A massive, multi- million plan grandiose scheme was put together WITHOUT PRE-PLANNING ADVICE & when MATSIM was about to submit an application many months later, the Planning Dept burst their balloon.

      Craig Ritchie addressed a meeting of 75 people (I had raised with Mike Gibson when we were starting up a neighbourhood plan Forum at the same time). Craig’s exact words were “We have downed tools”. BHCC had made it clear their proposal could not fly or required action or expense they maybe had not anticipated or perhaps did not know was legally required (?) & the project never became a planning application & no replacement plan was created to use the entire huge area so carefully acquired, one bldg at a time.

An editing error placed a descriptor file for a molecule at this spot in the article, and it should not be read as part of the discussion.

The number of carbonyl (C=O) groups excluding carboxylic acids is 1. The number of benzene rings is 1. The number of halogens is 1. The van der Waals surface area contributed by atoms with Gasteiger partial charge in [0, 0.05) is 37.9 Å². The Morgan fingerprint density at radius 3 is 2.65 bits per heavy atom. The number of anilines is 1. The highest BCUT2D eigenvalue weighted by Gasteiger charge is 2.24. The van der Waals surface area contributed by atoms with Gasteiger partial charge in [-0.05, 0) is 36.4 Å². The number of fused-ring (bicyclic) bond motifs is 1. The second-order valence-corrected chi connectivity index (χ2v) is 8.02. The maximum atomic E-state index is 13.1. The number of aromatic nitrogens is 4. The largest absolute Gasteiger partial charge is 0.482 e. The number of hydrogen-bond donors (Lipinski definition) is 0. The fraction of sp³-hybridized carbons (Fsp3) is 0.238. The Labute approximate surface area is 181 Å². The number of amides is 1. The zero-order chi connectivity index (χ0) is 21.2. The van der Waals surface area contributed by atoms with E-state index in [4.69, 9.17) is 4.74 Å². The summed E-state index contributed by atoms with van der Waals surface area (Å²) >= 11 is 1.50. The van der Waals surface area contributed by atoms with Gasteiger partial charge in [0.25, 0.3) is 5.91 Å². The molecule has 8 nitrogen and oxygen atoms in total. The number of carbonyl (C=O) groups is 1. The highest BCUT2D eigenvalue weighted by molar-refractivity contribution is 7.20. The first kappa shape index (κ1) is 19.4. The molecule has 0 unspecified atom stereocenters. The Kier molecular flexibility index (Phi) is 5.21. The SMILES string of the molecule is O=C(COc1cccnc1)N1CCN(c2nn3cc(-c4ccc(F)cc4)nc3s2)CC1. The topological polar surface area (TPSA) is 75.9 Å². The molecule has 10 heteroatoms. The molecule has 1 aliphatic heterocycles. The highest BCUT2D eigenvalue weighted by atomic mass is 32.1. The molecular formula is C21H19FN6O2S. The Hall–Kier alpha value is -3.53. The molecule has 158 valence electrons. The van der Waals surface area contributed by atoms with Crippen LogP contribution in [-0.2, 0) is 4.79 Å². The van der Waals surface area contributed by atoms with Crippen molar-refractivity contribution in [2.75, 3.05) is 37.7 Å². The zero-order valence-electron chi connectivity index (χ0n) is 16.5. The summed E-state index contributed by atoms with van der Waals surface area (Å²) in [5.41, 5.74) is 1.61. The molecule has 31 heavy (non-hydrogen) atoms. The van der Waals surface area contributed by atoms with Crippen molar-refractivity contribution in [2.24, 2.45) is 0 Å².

The lovely 10 yr old plane trees planted in Ethel St by BHCC to end van & derelict car parking were destroyed by MATSIM as a variety of plans were floated & abandoned to replace the vacated Furniture Village storage shed. This included a huge 18 storey complex which was abandoned & the site sold on with consent achieved on Appeal.

      Years & years of not getting their act together & wasted ownership of an area in need of retrieval from the disastrous 1960’s demolitions & ruinous access/egress removals…and now MATSIM have moved on…to the Hippodrome site.

      Why would anyone NOT have major fears & misgivings about what their ownership is likely to involve?

      • Renia SImmonds Reply